I bought the most recent Beck album a few months back. It’s called The Information. At the time, I played it once, thought “ooh, that sounds quite good”, and then forgot all about it (I was obsessively relistening to Dexy’s Midnight Runners at the time, and wondering how a band that good manage to be pigeon-holed as a one-hit novelty act by half the people I meet). Then a couple of days ago my media-player shuffled Strange Apparition to the top of the deck. It’s the fourth track on The Information, and within a couple of bars it’s clearly a Beck track. But at the same time it’s also the best track to get left off Beggar’s Banquet. Just like the song Peaches and Cream (on the Midnite Vultures album) where Beck manages to sound exactly like Beck but also like Prince in 1989, Strange Apparition manages to combine the very best idiosyncrasies of two entirely different sounds.
I do like it when musicians can incorporate their influences without drowning in them. Go Beck! Oh, and I’m going to nominate Nausea (off The Information) as the best use of bass in the past 12 months.
Speaking of influences though… for the past three or four years, almost every time I heard a new guitar band I’ve been forced to say “hmmm… it’s a bit limp really… I mean, it’s Talking Heads without Byrne‘s intelligence or the kick-ass rhythm section, right?” That’s what modern guitar music sounds like. And while I got the occasional nod of agreement, it seemed to be just me who thought this way. Because — let’s face it — people are still buying the shoddy imitations rather than getting hold of the recently reissued originals and hearing it how it should be done.
Yeah, yeah, maybe it’s just me getting old. But y’know, I don’t think that’s it… the very thing that annoys me about the recent resurgence in guitar music is precisely how old and tired it sounds.
A few days ago however, I heard a radio interview with Brian Eno and discovered that at least I’m not alone in thinking that Arctic Snow Monkey Patrol are to Talking Heads what Oasis are to The Beatles. He seemed quite freaked out by the fact that thirty years after he’d helped create a particular guitar sound, half the new guitar bands in the charts seem to be recycling it really badly. Apparently he’s currently producing the new Coldplay album. The interviewer asked what it would sound like… “Not like Talking Heads. And not like Coldplay either. That’s for sure.”
I don’t like Coldplay. But I’ll probably give their next album a listen out of interest.
Also, can someone please tell me why only about twelve people seem to have heard of The Legendary Pink Dots? The height from which they shit on most modern music can only be measured in fathoms. Or leagues. Some olde worlde hefty unit of measurement anyway. A unit that means business.
The Pink Dots are making some of the most inventive music currently being recorded. OK, granted, they do have a tendency towards the occasional bit of inaccessible psychedelic freakout. But that’s just one element of an almost absurdly eclectic sound. The most recent album, Your Children Placate You from Premature Graves, opens with two minutes of sinister piano over the sound of distant children at play… interrupted briefly by a psychoanalytic voice asking whether or not “you suffer nightmares” and if so, whether you’d like to describe them? It then shifts gear into what could best be described as a hymn. A really really fucked up hymn set against a wall of discordant saxophones. But a hymn nonetheless.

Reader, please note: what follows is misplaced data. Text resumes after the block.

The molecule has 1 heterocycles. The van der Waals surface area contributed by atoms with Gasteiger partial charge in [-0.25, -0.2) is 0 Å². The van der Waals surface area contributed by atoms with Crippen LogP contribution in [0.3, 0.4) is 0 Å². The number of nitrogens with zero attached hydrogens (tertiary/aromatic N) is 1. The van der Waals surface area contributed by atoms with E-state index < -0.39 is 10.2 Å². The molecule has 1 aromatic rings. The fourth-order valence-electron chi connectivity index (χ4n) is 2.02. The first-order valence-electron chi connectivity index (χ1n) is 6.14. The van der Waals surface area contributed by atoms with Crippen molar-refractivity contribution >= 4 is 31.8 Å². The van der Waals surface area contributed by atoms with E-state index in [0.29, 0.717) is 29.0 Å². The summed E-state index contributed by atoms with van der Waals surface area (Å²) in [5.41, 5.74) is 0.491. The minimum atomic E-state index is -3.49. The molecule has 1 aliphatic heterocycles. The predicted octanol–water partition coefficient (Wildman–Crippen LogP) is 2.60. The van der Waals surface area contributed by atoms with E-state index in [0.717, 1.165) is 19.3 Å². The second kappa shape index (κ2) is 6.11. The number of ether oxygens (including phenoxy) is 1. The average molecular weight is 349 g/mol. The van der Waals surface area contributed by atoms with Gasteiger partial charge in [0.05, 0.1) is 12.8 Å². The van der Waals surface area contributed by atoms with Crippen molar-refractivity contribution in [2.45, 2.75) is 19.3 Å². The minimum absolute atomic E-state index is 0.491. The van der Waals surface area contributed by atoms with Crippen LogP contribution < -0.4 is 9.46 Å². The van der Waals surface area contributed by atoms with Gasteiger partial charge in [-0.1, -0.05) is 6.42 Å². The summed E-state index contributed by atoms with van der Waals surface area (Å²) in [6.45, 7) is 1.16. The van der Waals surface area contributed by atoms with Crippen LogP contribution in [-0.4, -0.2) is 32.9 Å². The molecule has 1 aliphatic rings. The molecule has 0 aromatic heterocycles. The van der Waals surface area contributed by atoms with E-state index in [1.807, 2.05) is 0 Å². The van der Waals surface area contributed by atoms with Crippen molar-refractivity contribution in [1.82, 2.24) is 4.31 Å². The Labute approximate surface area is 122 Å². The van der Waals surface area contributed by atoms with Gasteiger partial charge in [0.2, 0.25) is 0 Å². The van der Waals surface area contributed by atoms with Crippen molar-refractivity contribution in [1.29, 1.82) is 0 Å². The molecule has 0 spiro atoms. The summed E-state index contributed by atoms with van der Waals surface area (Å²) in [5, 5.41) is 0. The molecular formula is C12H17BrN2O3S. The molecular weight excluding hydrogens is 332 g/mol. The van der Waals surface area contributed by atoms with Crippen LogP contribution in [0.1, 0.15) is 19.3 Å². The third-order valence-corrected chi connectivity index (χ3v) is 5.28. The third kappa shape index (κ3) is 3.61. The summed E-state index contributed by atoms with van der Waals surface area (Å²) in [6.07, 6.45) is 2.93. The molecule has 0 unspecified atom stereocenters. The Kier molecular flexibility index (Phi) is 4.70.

It’s The Legendary Pink Dots at their best. You know how I was saying that so many modern bands sound so very similar? How they all seem vaguely reminiscent of Talking Heads with all the best bits removed? One of the truly great thing about the Pink Dots is that there’s none of that. When you buy a Legendary Pink Dots album you’re picking up something that sounds like nothing else in your record collection. You need to leave music entirely, and head on over into literature — to Philip K. Dick — to find another “lyricist” like Edward ka-Spel. And the music seems to emerge from dark post-apocalyptic cathedrals… it’s rich and diverse, and it’s held together by an atmosphere more than a musical style.
And nobody else does saxophones like the Legendary Pink Dots. Or spooky samples.
Still on a musical theme… well somewhat… I’ve been relistening to some of the Radio Savage Houndy Beasty cds recently. RSHB was a Leeds Student Radio project run by some friends of mine (two of them have blogs incidentally… Dreamflesh and Bristling Badger) which inhabited the same soundscape as Chris Morris’ Bluejam a couple of years before he got there. And by and large, RSHB was funnier and had better monged soundscapes. Sometimes it was the deep-fried freakouts live from the studio that made the show, and sometimes it was the one-off pre-constructed pieces. This download page has a few of the best moments, while the CDs can be purchased for a stupidly low price on this page.
I really couldn’t pick out one single download as representative of what you’ll hear on RSHB. I’ll instead point you towards a couple of my own personal favourites. For anyone familiar with the classic Bauhaus track Bela Lugosi’s Dead (and thought staring at the floor, putting your hands into the pockets of your long black coat and shifting awkwardly from side to side was dancing), you really need to hear RSHB’s version… Bela Lugosi’s Dad (4.4MB mp3). Or perhaps you’d like to sample the delights of Meat (5MB mp3)? And if that all got a bit intense (as it has a tendency to do) then relax and drift off to the beautiful ambience of Rainy Porch Horse Blues (6MB mp3). Mr. Eno himself would be proud.
Oh, and if you’re In The Mood (3.2MB mp3) for some gratuitous swearing, then you really can’t go wrong with RSHB.